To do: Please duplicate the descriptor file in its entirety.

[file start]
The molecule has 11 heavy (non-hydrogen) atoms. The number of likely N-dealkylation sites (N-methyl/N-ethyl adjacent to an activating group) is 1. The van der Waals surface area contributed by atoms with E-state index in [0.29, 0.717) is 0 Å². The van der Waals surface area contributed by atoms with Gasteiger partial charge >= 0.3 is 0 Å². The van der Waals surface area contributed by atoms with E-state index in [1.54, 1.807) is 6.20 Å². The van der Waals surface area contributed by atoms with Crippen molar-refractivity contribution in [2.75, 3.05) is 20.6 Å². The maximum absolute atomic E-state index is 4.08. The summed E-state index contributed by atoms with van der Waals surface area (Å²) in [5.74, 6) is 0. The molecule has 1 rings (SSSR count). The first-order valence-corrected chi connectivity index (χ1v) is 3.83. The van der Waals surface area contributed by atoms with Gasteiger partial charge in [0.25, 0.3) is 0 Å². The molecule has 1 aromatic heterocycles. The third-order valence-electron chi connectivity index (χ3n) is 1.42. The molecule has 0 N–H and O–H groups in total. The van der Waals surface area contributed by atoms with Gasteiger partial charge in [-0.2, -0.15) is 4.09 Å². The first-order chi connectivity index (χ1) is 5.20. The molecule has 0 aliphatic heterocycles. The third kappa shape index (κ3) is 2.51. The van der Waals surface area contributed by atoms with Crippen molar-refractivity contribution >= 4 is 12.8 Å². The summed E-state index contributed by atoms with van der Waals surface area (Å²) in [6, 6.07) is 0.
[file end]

The molecule has 11 heavy (non-hydrogen) atoms. The number of likely N-dealkylation sites (N-methyl/N-ethyl adjacent to an activating group) is 1. The van der Waals surface area contributed by atoms with E-state index in [0.29, 0.717) is 0 Å². The van der Waals surface area contributed by atoms with Gasteiger partial charge >= 0.3 is 0 Å². The van der Waals surface area contributed by atoms with E-state index in [1.54, 1.807) is 6.20 Å². The van der Waals surface area contributed by atoms with Crippen molar-refractivity contribution in [2.75, 3.05) is 20.6 Å². The maximum absolute atomic E-state index is 4.08. The summed E-state index contributed by atoms with van der Waals surface area (Å²) in [5.74, 6) is 0. The molecule has 1 rings (SSSR count). The first-order valence-corrected chi connectivity index (χ1v) is 3.83. The van der Waals surface area contributed by atoms with Gasteiger partial charge in [0.25, 0.3) is 0 Å². The molecule has 1 aromatic heterocycles. The third-order valence-electron chi connectivity index (χ3n) is 1.42. The molecule has 0 N–H and O–H groups in total. The van der Waals surface area contributed by atoms with Gasteiger partial charge in [-0.2, -0.15) is 4.09 Å². The first-order chi connectivity index (χ1) is 5.20. The molecule has 0 aliphatic heterocycles. The third kappa shape index (κ3) is 2.51. The van der Waals surface area contributed by atoms with Crippen molar-refractivity contribution >= 4 is 12.8 Å². The summed E-state index contributed by atoms with van der Waals surface area (Å²) in [6, 6.07) is 0.